The “Dirty Dozen” list of Tax Scams for 2017 has been released by the Internal Revenue Service. Inside this list resides some all too common and devastating tax horrors of which to be aware and vigilant. The top 4 most common tax scams are: Phishing, Phone Scams, Identity Theft and Return Preparer Fraud. Let’s take them one at a time to make sure you have a seamless tax season.
Phishing is a term used to describe a scam that uses fake email addresses and websites specifically designed to steal personal information. We all know emails from the IRS look scary and, worst of all, REAL. Know the facts: The IRS will never send an email teasing big refunds, tax bills or seeking personal information. If you receive an email like this, while you might be tempted to open it, forward it immediately to firstname.lastname@example.org to help the government track down these rats. Then delete it immediately and get it out of your email system without opening it.
Phone Scams are phone calls with scammers posing as IRS agents threatening taxpayers with arrest, deportation, and license revocation unless a large sum of “tax” money is paid immediately – over the phone, right then and there. These crooks also use Robo-calls that leave messages instructing you to call back a phone number – and upon doing so, you’ll arrive in the same place; being threatened into paying a fake bill to criminals. Remember, if you do not have a bill in your hand from the IRS with a stated amount due for taxes, you can rely on the fact that the call is a Phone Scam. Threats regarding arrest or law enforcement action is another sign that the caller is not with the IRS, regardless of the ID number they provide you with or information they feed back to you (which is all fake). Know the facts: The IRS will never ask for a credit card over the phone. If you are on the receiving end of this scam, look up www.FTC.gov and go to the FTC Complaint Assistant link or call 800-366-4484.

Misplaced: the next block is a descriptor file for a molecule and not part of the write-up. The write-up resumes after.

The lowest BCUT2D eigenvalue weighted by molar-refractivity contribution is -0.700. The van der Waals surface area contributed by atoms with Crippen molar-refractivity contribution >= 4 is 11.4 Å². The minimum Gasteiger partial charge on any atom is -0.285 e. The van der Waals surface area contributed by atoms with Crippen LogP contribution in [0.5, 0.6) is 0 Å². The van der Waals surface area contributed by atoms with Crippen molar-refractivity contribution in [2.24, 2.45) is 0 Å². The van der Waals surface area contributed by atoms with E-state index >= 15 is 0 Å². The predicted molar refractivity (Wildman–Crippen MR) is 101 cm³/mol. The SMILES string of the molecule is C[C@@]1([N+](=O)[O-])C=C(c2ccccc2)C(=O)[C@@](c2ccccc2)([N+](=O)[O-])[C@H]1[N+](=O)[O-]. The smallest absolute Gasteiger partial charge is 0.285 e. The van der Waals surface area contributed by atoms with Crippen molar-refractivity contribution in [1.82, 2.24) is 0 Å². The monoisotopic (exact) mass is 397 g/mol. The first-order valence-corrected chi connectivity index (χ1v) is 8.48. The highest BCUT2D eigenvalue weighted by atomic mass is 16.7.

Identity Theft has been front and center in the news for years. Yet consumers still frequently fall prey to scammers who are working diligently to get a hold of your personal information. These scoundrels use your name and social security numbers to file false returns to obtain refunds. While the government is working to prevent this, it continues to be a significant problem. There are things you can do to prevent this from happening to you. For example, never put personal information on a website that is not secure, use security software, firewalls and anti-virus protections. Encrypt sensitive files such as tax records, and use strong passwords. Make sure you do not click on unknown links or sites that might contain phishing malware.
Return Preparer Fraud
Return Preparer Fraud. Yes, they exist to perpetrate refund fraud, identity theft and other scams that hurt taxpayers. Choose your preparer carefully by following the following steps:
- Ask if the prepare has an IRS Preparer Tax Identification Number (PTIN)
- Inquire whether the preparer is a Certified Public Accountant, an Enrolled Agent or Attorney
- Check the preparer’s bona fides, use the IRS Directory of Federal Tax Return Preparers with Credentials and Select Qualifications on the IRS website
- Check the preparer’s history through the Better Business Bureau for disciplinary action through the appropriate boards (State Board of Accountancy, State Bar Association or through IRS.gov, “Verify Enrolled Agent Status”)
- Ask about fees for preparation. If their compensation is tied to your refund—run like your head is on fire!
- Ask for your returns to be E-filed.
- Never sign a blank return and, for goodness’ sake, review your return before signing, and ask any and all questions. If the preparer is less than enthused about answering, you might want to find another professional.
It is your job to be aware, vigilant and an active participant in your own security and safety. Tax time can be anxiety-ridden and stressful. Don’t let your lack of knowledge or fear lead you into even more danger.